There are a lot more crude ways to say it, but stuff just got real in Saskatchewan.

Distracted driving penalties are way up and the government has taken the bold step to treat it similarly as impaired driving… because that’s what it is. 

It is the leading cause of collisions in Saskatchewan. 

Texting and driving or anything which takes your focus away (please see related stories on Page 12) harms your ability to drive. As of February 2020, distracted driving charges are going to hit penalized drivers very hard. 

The SGI campaign sees fines go way up, I mean, waaaaay up.  First offence - $580 ticket plus four demerits. Second offence within a year of being convicted of the first - $1,400 ticket, plus an additional four demerits, plus an immediate, seven-day vehicle seizure. Vehicle owners are responsible for the towing and impound fees (cost varies according to mileage, but expect to pay approximately $400 at least). Third offence within a year of conviction of the first - $2,100 ticket, plus four more demerits and another seven-day vehicle seizure.

Good on the government for doing it. 

The cries of civil libertarians saying this is a heavy-handed money grab; government infringing on their rights as drivers/citizens or in some way a hindrance to their lives. 

There may also be some who may complain they have to be on their phones because of their employment. There’s no time to waste by having to get one place to another without talking on the phone.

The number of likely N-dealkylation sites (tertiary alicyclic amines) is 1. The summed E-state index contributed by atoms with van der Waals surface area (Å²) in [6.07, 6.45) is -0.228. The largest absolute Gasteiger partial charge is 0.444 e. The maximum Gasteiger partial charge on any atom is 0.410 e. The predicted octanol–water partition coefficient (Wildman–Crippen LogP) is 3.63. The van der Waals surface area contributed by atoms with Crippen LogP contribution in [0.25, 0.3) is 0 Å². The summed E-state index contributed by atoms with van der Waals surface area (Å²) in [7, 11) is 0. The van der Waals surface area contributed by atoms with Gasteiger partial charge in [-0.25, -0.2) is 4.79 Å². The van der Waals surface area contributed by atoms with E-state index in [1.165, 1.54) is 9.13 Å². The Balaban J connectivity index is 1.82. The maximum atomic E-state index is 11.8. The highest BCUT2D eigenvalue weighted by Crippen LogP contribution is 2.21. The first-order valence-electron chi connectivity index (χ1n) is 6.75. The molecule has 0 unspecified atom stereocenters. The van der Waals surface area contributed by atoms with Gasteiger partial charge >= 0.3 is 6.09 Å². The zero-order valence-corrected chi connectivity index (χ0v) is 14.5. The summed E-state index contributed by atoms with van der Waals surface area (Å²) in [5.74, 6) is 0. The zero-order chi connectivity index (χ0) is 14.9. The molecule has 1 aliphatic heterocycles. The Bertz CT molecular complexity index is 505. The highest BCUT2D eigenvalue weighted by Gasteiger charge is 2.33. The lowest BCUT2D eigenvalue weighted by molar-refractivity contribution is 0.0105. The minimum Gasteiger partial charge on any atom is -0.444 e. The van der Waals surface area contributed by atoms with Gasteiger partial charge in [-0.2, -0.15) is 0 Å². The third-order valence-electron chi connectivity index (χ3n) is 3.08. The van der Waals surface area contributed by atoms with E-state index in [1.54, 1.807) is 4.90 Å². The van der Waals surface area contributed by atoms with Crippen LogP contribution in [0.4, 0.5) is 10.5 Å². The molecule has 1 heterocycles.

Emergencies? Well…

The biggest problem I see with the legislation is that lawyers are already digging into the exact wording  so as to be the first to set a precedent and challenge its authority the first time a driver wants to be the first to go to court to fight a ticket he was changing on his iTunes.

There is also the question of what’s happening with Saskatchewan’s neighbours to the west.

Some may point to the fact that in Alberta, the government made an announcement Nov. 27 that they were putting on a temporary freeze on purchasing new photo radar equipment. 

“Effective Dec. 1, 2019, municipalities and police agencies will not be able to install new or upgraded photo radar devices or deploy existing photo radar equipment to new locations,” reads the release. You can hear the people stretching their arms to throw those red herrings out.  All of the criticisms of the new Saskatchewan distracted driving penalties are mute.

The fact is SGI came out with a strong advertising campaign to tell drivers not to text and drive or remember to focus on the road. Yet if drivers just followed the law, there wouldn’t have been a new all time record set of distracted driving infractions set: a whopping 1290 in October alone.  1148 of those were for cell phones. In 2018, 22 people died because of distracted driving and there were 774 injuries. 

That’s too many, plain and simple. If those new fines and penalties aren’t a deterrent, there is no hope. Focus on that.

Ryan Dahlman is managing editor of Prairie Post and Prairie Post West

By Ryan Dahlman